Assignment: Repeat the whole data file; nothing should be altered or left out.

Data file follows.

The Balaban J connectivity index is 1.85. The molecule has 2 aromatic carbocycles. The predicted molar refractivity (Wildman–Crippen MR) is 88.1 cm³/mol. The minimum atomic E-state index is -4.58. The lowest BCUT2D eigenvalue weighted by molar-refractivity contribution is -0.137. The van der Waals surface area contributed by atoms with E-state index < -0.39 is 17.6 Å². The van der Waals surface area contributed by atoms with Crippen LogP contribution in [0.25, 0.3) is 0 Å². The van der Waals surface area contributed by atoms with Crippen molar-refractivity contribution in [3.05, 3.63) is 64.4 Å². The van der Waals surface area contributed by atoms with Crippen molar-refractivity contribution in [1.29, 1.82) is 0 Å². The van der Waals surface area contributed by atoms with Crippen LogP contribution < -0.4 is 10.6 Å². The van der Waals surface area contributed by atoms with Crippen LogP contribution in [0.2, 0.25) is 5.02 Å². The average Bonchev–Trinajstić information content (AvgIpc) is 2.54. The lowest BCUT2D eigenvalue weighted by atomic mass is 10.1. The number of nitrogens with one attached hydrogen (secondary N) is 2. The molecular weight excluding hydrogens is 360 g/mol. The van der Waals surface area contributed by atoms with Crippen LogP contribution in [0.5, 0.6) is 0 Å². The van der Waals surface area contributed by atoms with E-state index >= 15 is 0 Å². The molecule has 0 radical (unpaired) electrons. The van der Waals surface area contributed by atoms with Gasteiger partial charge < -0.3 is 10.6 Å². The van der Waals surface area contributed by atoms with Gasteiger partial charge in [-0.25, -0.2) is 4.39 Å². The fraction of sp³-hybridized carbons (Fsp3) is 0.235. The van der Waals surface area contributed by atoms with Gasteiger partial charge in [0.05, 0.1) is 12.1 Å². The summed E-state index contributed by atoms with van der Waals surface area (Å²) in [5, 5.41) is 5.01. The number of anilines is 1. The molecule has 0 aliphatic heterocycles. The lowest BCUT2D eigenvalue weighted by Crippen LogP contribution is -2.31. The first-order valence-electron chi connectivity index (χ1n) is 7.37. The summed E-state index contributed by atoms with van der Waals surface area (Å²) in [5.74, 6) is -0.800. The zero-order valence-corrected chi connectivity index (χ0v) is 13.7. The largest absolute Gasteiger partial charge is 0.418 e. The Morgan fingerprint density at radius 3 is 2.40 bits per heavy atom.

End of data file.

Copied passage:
The Balaban J connectivity index is 1.85. The molecule has 2 aromatic carbocycles. The predicted molar refractivity (Wildman–Crippen MR) is 88.1 cm³/mol. The minimum atomic E-state index is -4.58. The lowest BCUT2D eigenvalue weighted by molar-refractivity contribution is -0.137. The van der Waals surface area contributed by atoms with E-state index < -0.39 is 17.6 Å². The van der Waals surface area contributed by atoms with Crippen LogP contribution in [0.25, 0.3) is 0 Å². The van der Waals surface area contributed by atoms with Crippen molar-refractivity contribution in [3.05, 3.63) is 64.4 Å². The van der Waals surface area contributed by atoms with Crippen molar-refractivity contribution in [1.29, 1.82) is 0 Å². The van der Waals surface area contributed by atoms with Crippen LogP contribution < -0.4 is 10.6 Å². The van der Waals surface area contributed by atoms with Crippen LogP contribution in [0.2, 0.25) is 5.02 Å². The average Bonchev–Trinajstić information content (AvgIpc) is 2.54. The lowest BCUT2D eigenvalue weighted by atomic mass is 10.1. The number of nitrogens with one attached hydrogen (secondary N) is 2. The molecular weight excluding hydrogens is 360 g/mol. The van der Waals surface area contributed by atoms with Crippen LogP contribution in [0.5, 0.6) is 0 Å². The van der Waals surface area contributed by atoms with E-state index >= 15 is 0 Å². The molecule has 0 radical (unpaired) electrons. The van der Waals surface area contributed by atoms with Gasteiger partial charge < -0.3 is 10.6 Å². The van der Waals surface area contributed by atoms with Gasteiger partial charge in [-0.25, -0.2) is 4.39 Å². The fraction of sp³-hybridized carbons (Fsp3) is 0.235. The van der Waals surface area contributed by atoms with Gasteiger partial charge in [0.05, 0.1) is 12.1 Å². The summed E-state index contributed by atoms with van der Waals surface area (Å²) in [5, 5.41) is 5.01. The number of anilines is 1. The molecule has 0 aliphatic heterocycles. The lowest BCUT2D eigenvalue weighted by Crippen LogP contribution is -2.31. The first-order valence-electron chi connectivity index (χ1n) is 7.37. The summed E-state index contributed by atoms with van der Waals surface area (Å²) in [5.74, 6) is -0.800. The zero-order valence-corrected chi connectivity index (χ0v) is 13.7. The largest absolute Gasteiger partial charge is 0.418 e. The Morgan fingerprint density at radius 3 is 2.40 bits per heavy atom.